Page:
Onvia DemandStar. “In terms of making a match, our procurement tool is a cost-effective, efficient
way for buyer and seller to come together,” says Irv Alpert, Execu-tive Vice President of Onvia DemandStar. Purchasing administrators can research Onvia’s bid library of 60,000 specifications to develop their own bid notices and RFPs, as well as glean a wealth of information about prospective vendors.
For more information about Onvia’s procurement tools, visit: www.govinfo.bz/5966-114.
Oracle Sourcing. This procurement system provides a set of external-facing Web pages on which bid opportunities are posted. On those Web pages, suppliers can view and download bid materials that the buying organization posts.
As part of the registration process on Oracle Sourcing, suppliers can self-categorize the commodities and services they provide, and they will then be notified about pertinent bid announcements.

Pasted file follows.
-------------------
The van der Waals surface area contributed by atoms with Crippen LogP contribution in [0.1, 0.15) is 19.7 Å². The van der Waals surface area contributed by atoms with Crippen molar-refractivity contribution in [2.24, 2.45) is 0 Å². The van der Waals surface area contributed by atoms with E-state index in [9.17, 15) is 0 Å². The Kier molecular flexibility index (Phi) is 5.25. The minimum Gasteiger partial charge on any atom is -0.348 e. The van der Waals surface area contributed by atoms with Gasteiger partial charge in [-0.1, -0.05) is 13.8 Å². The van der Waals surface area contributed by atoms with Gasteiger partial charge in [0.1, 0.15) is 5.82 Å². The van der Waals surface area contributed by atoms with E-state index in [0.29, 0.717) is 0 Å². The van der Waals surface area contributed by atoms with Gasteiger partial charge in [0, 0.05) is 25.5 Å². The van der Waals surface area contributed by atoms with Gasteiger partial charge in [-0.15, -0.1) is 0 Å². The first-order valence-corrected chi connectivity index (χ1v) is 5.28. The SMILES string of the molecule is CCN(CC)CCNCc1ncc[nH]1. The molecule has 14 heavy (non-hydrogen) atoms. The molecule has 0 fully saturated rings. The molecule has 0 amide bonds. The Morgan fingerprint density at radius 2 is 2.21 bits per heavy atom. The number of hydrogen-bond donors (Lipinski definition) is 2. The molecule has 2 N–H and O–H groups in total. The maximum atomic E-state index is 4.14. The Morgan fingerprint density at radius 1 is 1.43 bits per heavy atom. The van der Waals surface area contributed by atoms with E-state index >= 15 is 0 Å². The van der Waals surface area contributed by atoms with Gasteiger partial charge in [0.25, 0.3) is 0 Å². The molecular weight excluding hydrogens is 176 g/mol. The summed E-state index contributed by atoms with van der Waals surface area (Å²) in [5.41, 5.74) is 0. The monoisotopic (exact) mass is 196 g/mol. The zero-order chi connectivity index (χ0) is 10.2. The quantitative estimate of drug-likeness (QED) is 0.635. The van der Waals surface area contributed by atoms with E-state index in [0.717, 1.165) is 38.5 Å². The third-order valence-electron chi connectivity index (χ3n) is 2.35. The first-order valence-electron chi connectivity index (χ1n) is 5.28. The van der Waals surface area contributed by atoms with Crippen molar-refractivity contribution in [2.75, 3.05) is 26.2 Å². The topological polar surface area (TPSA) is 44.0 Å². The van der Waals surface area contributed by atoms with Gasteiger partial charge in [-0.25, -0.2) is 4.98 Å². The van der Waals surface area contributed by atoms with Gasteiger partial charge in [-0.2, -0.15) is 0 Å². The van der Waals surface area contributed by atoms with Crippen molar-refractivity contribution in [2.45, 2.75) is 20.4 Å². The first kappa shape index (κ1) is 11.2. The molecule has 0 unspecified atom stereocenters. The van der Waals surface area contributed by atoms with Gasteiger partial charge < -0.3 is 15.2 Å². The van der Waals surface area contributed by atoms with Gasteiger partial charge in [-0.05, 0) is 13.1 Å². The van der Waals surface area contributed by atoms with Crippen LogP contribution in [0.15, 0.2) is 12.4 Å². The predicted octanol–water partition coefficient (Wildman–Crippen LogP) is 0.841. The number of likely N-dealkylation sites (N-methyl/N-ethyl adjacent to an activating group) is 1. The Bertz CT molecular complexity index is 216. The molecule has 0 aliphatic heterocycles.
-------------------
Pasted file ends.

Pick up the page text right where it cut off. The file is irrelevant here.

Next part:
With Oracle Sourcing, if the buying agency wishes to use a third-party bid-advertising service, the agency can use that service and just direct prospective bidders to the Oracle Sourcing application.
For more information about Oracle Sourcing, visit: www.govinfo.bz/5966-115.
By using online tools and other media sources to announce bidding opportunities, public purchasers can expand their reach to vendors, encourage competition, and find the best value for taxpayer dollars.
About the Author
Michael Keating is Research Manager for Government Product News and Govern-ment PROcurement magazines, as well as Senior Research Editor for Expansion Management magazine, all of which are published by Penton Media, Inc. He has written articles on the government market for about 100 publications, including USA Today, Sanitary Maintenance, Industry Week, and the Costco Connection. Keating can be reached via
e-mail: firstname.lastname@example.org, or visit his Web site: www.mikekeat.net.